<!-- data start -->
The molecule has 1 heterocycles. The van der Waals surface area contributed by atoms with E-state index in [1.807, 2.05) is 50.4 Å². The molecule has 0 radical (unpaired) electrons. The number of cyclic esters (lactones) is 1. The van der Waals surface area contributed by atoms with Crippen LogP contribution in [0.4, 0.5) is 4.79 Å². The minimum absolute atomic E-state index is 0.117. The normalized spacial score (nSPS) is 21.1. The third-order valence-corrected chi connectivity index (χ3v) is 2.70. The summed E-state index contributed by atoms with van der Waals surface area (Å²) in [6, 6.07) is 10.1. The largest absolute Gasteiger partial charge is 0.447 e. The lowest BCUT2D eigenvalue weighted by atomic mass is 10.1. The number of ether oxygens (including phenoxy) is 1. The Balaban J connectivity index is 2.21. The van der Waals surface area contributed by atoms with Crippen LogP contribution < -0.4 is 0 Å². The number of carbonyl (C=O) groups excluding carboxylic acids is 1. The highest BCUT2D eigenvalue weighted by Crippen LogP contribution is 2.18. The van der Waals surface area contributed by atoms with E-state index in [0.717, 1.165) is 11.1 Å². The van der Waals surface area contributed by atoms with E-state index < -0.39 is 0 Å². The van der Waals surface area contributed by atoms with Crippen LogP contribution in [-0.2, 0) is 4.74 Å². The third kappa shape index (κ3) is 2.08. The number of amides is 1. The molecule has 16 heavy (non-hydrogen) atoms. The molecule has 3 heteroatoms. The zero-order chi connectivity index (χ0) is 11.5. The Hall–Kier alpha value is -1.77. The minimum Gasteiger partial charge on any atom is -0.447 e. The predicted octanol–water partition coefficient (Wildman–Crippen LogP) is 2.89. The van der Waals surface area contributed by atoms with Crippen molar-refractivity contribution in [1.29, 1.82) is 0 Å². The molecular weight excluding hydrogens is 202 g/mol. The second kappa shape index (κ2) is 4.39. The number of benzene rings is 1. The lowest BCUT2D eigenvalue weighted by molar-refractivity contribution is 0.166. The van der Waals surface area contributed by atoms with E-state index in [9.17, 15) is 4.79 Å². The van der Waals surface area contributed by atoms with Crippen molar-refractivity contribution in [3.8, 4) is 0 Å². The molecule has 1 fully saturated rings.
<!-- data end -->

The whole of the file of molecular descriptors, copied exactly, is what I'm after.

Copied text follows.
The molecule has 1 heterocycles. The van der Waals surface area contributed by atoms with E-state index in [1.807, 2.05) is 50.4 Å². The molecule has 0 radical (unpaired) electrons. The number of cyclic esters (lactones) is 1. The van der Waals surface area contributed by atoms with Crippen LogP contribution in [0.4, 0.5) is 4.79 Å². The minimum absolute atomic E-state index is 0.117. The normalized spacial score (nSPS) is 21.1. The third-order valence-corrected chi connectivity index (χ3v) is 2.70. The summed E-state index contributed by atoms with van der Waals surface area (Å²) in [6, 6.07) is 10.1. The largest absolute Gasteiger partial charge is 0.447 e. The lowest BCUT2D eigenvalue weighted by atomic mass is 10.1. The number of ether oxygens (including phenoxy) is 1. The Balaban J connectivity index is 2.21. The van der Waals surface area contributed by atoms with Crippen LogP contribution < -0.4 is 0 Å². The number of carbonyl (C=O) groups excluding carboxylic acids is 1. The highest BCUT2D eigenvalue weighted by Crippen LogP contribution is 2.18. The van der Waals surface area contributed by atoms with E-state index in [0.717, 1.165) is 11.1 Å². The van der Waals surface area contributed by atoms with E-state index < -0.39 is 0 Å². The van der Waals surface area contributed by atoms with Crippen LogP contribution in [-0.2, 0) is 4.74 Å². The third kappa shape index (κ3) is 2.08. The number of amides is 1. The molecule has 16 heavy (non-hydrogen) atoms. The molecule has 3 heteroatoms. The zero-order chi connectivity index (χ0) is 11.5. The Hall–Kier alpha value is -1.77. The minimum Gasteiger partial charge on any atom is -0.447 e. The predicted octanol–water partition coefficient (Wildman–Crippen LogP) is 2.89. The van der Waals surface area contributed by atoms with Crippen molar-refractivity contribution in [1.29, 1.82) is 0 Å². The molecular weight excluding hydrogens is 202 g/mol. The second kappa shape index (κ2) is 4.39. The number of benzene rings is 1. The lowest BCUT2D eigenvalue weighted by molar-refractivity contribution is 0.166. The van der Waals surface area contributed by atoms with E-state index in [9.17, 15) is 4.79 Å². The van der Waals surface area contributed by atoms with Crippen molar-refractivity contribution in [3.8, 4) is 0 Å². The molecule has 1 fully saturated rings.